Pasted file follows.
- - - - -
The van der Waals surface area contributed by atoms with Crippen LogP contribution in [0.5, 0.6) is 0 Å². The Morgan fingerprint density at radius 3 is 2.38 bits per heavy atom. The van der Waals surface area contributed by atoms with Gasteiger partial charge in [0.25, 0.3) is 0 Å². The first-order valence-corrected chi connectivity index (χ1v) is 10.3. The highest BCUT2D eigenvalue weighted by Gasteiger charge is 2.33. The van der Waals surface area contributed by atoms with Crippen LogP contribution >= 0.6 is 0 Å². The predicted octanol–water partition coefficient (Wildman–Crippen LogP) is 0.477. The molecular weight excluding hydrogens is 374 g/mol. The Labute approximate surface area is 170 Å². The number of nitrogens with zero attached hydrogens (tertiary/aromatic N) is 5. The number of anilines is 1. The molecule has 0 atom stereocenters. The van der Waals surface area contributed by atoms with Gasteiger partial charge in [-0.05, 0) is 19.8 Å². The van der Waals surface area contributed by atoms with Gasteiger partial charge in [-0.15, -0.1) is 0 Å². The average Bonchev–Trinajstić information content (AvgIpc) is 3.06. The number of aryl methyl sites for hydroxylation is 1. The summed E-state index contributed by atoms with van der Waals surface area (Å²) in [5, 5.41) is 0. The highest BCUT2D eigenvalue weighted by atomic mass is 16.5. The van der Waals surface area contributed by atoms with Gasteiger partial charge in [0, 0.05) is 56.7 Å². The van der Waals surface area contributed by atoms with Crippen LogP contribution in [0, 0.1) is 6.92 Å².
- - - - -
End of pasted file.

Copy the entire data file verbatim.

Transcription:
The van der Waals surface area contributed by atoms with Crippen LogP contribution in [0.5, 0.6) is 0 Å². The Morgan fingerprint density at radius 3 is 2.38 bits per heavy atom. The van der Waals surface area contributed by atoms with Gasteiger partial charge in [0.25, 0.3) is 0 Å². The first-order valence-corrected chi connectivity index (χ1v) is 10.3. The highest BCUT2D eigenvalue weighted by Gasteiger charge is 2.33. The van der Waals surface area contributed by atoms with Crippen LogP contribution >= 0.6 is 0 Å². The predicted octanol–water partition coefficient (Wildman–Crippen LogP) is 0.477. The molecular weight excluding hydrogens is 374 g/mol. The Labute approximate surface area is 170 Å². The number of nitrogens with zero attached hydrogens (tertiary/aromatic N) is 5. The number of anilines is 1. The molecule has 0 atom stereocenters. The van der Waals surface area contributed by atoms with Gasteiger partial charge in [-0.05, 0) is 19.8 Å². The van der Waals surface area contributed by atoms with Gasteiger partial charge in [-0.15, -0.1) is 0 Å². The average Bonchev–Trinajstić information content (AvgIpc) is 3.06. The number of aryl methyl sites for hydroxylation is 1. The summed E-state index contributed by atoms with van der Waals surface area (Å²) in [5, 5.41) is 0. The highest BCUT2D eigenvalue weighted by atomic mass is 16.5. The van der Waals surface area contributed by atoms with Gasteiger partial charge in [0, 0.05) is 56.7 Å². The van der Waals surface area contributed by atoms with Crippen LogP contribution in [0, 0.1) is 6.92 Å².